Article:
16. ^ ""Recipients of Honorary Degrees and Other University Honors (by year)," Howard University". howard.edu. Retrieved 15 August 2018.
  17. ^ [5] "Remarks at 2013 Honorary Degree Recipients Dinner," Rensselaer Polytechnic Institute, May 2013
  18. ^ [6] "CCNY Names Top Three for 2015 Commencement Honors," The City College of New York, March 12, 2015
  19. ^ "Ursula Burns Inspires RIT Graduates to Strive for the 'Unimaginable'". www.rit.edu. Retrieved 15 August 2018.
  20. ^ "Commencement :: University of Rochester". www.rochester.edu. Archived from the original on 20 November 2018. Retrieved 15 August 2018.
  21. ^ "Ursula Burns is Xavier University's commencement speaker". nola.com. 22 March 2012. Retrieved 15 August 2018.
  22. ^ a b "Georgetown Announces 2018 Commencement Speakers". www.georgetown.edu. 4 May 2018. Retrieved 15 August 2018.
  23. ^ a b c d e Bryant, Adam (20 February 2010). "Xerox's New Chief Tries to Redefine Its Culture". The New York Times.
  24. ^ "Leading the way: Ursula Burns". London Business School. Archived from the original on 25 April 2017. Retrieved 13 June 2013.
  25. ^ a b "Ursula Burns | USOC Board of Directors". Team USA. Archived from the original on 4 September 2013. Retrieved 7 October 2016.
  26. ^ a b c d [7] Archived 31 March 2019 at the Wayback Machine, "Ursula M. Burns joins Teneo as Senior Advisor," Teneo, June 28, 2017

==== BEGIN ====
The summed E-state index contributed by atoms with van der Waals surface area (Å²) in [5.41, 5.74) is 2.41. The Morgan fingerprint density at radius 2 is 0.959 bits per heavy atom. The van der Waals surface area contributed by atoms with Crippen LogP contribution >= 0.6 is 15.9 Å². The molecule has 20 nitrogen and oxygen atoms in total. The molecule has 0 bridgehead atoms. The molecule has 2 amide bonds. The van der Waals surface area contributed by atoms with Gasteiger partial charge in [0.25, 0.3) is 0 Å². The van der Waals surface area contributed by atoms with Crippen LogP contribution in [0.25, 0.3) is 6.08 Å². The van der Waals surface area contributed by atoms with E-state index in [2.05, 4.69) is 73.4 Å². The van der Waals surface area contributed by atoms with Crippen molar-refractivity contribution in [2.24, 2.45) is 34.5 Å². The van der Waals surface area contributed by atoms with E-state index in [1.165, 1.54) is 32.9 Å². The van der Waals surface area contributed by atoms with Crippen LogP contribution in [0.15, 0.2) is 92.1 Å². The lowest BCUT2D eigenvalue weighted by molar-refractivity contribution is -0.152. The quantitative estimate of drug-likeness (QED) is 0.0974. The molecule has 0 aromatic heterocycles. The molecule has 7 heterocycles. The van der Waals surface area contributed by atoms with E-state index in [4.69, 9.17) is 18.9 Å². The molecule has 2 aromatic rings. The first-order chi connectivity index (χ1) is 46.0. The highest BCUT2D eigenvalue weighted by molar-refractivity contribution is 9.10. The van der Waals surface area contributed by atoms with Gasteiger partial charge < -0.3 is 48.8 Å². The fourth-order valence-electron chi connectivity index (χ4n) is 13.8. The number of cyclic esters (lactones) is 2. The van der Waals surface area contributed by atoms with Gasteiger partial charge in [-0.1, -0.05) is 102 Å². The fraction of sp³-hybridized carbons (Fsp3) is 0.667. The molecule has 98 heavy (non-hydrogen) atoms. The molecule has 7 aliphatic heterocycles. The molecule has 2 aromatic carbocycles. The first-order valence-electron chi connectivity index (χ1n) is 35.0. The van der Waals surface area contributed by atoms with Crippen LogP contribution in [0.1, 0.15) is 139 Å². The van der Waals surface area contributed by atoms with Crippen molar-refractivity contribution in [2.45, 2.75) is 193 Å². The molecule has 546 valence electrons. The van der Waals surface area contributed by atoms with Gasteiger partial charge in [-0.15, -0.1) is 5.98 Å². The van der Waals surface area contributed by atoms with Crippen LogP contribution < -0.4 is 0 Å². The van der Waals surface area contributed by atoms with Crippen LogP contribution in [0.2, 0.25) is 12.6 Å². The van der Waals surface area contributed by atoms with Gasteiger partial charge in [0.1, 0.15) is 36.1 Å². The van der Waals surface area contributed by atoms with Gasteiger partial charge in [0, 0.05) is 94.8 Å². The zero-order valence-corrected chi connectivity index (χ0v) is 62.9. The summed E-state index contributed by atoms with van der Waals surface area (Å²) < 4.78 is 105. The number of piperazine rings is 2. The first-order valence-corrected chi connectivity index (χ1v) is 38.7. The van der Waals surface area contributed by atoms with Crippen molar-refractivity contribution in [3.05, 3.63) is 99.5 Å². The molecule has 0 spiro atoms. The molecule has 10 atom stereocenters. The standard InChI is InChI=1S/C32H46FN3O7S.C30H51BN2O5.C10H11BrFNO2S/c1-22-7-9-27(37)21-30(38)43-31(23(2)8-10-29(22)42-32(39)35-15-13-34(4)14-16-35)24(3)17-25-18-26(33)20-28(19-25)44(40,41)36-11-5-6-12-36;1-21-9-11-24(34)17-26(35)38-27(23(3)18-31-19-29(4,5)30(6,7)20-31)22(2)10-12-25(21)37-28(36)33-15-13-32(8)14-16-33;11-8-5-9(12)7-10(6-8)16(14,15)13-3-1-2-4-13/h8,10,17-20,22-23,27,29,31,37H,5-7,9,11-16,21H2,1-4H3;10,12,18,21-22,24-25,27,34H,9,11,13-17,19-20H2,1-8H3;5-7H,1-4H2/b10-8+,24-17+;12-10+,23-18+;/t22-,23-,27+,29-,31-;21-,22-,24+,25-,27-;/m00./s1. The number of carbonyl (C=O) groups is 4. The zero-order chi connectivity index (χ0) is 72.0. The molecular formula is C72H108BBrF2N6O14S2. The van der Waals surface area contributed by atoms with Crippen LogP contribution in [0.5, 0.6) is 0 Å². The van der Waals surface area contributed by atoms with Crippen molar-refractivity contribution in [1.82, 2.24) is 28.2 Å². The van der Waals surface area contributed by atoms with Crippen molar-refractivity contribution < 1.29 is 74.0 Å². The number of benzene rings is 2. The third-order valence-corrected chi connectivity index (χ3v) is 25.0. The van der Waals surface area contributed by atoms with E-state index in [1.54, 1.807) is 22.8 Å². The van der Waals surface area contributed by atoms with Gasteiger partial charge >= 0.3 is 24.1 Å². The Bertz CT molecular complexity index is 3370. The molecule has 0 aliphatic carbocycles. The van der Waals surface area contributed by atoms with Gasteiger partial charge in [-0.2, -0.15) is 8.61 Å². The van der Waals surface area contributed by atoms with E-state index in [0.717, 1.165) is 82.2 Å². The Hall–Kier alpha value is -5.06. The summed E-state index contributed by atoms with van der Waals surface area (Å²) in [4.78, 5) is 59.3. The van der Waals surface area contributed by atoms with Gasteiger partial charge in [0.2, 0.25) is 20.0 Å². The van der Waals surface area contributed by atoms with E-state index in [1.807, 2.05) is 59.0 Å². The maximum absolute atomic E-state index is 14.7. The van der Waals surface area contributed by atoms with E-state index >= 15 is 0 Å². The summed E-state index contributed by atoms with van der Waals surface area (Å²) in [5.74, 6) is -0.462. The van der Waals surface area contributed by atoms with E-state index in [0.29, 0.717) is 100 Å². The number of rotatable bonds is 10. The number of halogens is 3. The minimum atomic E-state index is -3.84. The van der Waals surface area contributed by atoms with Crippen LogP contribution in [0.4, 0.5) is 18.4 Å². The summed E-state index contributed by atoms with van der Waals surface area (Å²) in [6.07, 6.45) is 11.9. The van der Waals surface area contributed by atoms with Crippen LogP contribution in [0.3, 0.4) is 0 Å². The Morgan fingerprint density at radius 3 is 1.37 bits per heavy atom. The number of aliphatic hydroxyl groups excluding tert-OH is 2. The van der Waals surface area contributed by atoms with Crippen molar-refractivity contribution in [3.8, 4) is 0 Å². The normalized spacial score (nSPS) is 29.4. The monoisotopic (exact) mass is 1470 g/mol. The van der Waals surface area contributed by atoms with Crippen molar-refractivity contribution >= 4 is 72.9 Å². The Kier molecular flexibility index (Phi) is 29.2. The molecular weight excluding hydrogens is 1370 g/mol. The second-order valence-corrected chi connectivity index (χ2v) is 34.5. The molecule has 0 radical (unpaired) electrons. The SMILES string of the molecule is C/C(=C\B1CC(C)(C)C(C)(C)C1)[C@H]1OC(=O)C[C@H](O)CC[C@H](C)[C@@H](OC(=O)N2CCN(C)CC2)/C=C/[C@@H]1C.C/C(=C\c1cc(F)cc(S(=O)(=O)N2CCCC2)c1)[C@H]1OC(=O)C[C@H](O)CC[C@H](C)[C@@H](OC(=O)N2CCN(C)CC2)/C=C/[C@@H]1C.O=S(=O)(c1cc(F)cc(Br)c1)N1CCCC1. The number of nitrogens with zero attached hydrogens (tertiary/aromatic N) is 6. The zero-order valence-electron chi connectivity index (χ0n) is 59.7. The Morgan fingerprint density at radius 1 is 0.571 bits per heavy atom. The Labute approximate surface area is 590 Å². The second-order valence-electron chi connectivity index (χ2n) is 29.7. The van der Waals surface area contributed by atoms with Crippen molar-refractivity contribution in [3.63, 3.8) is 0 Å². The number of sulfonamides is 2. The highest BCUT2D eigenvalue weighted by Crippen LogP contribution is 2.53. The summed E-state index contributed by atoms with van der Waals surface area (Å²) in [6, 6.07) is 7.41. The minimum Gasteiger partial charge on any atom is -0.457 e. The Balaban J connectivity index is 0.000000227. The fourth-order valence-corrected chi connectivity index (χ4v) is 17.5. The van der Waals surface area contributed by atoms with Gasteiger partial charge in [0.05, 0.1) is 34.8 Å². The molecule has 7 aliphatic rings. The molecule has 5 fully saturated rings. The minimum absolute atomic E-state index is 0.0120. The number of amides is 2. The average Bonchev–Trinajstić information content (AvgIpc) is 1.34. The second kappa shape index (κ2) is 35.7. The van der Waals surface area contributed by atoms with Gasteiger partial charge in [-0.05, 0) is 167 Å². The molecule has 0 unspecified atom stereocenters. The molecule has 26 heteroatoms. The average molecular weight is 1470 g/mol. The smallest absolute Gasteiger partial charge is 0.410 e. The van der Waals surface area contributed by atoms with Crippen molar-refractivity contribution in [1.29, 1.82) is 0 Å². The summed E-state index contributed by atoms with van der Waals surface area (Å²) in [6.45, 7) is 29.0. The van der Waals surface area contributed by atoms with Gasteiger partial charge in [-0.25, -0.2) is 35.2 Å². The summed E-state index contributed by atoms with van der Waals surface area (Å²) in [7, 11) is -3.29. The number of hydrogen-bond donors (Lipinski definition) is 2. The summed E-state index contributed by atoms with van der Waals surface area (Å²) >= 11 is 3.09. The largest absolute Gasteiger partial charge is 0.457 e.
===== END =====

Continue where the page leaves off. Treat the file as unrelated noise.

27. ^ "60 new Fellows elected to the Academy for 2013". Royal Academy of Engineering. 24 July 2013. Retrieved 24 November 2020.
  28. ^ a b [8], "Diageo announces appointment to its Board of Directors," Webwire, July 26, 2017
  29. ^ [9], "Xerox Names Ursula Burns Chairman of Post-Separation Document Technology Company," Xerox, May 20, 2016
  30. ^ [10], "Robert Keegan replaces UrsulaBurns as Xerox chairman," Rochester Business Journal, Velvet Spicer, May 24, 2017
  31. ^ "Ursula M. Burns Elected to ExxonMobil Board". ExxonMobil News Releases. Retrieved 15 August 2018.
  32. ^ a b c d e f "Ursula M. Burns, Director since: 2007". Xerox. 1 August 2016. Retrieved 7 October 2016.
  33. ^ "AXP Company Profile & Executives - American Express Co. - Wall Street Journal". quotes.wsj.com. Retrieved 23 February 2018.
  34. ^ "Datto, Inc.: Board of Directors - Bloomberg". www.bloomberg.com. Retrieved 23 February 2018.
  35. ^ "Travis Kalanick appoints Ursula Burns, John Thain to Uber's board". techcrunch.com. 30 September 2017. Retrieved 15 August 2018.
  36. ^ "Waystar Appoints Ursula Burns to Board of Directors". prnewswire.com (Press release). Retrieved 29 July 2020.
  37. ^ "Ursula M. Burns". Ford Foundation. 20 February 2015. Retrieved 6 May 2024.
  38. ^ "The Met Elects Three New Trustees—Ursula Burns, Amy Griffin, and David S. Winter - The Metropolitan Museum of Art". www.metmuseum.org. Retrieved 6 May 2024.
  39. ^ "About Us - Board of Trustees". Mayo Clinic. Retrieved 6 May 2024.
  40. ^ "TSMC names nominees for board - Taipei Times". www.taipeitimes.com. 13 April 2024. Retrieved 6 May 2024.
  41. ^ [11], "VEON names former Xerox CEO Ursula Burns as chairwoman," Reuters, Eric Auchard, July 24, 2017
  42. ^ [12], "VEON board elects former Xerox CEO Ursula Burns as chairman," Reuters and The Economic Times, July 24, 2017
  43. ^ Bicheno, Scott (13 December 2018). "Burns officially made Veon CEO at last". Telecoms.com. Retrieved 10 January 2019.
  44. ^ Burkitt-Gray, Alan (14 February 2020). "New Co-CEOs for Veon as Ursula Burns Rreverts to Chairmanship". Capacity Media. Retrieved 26 July 2021.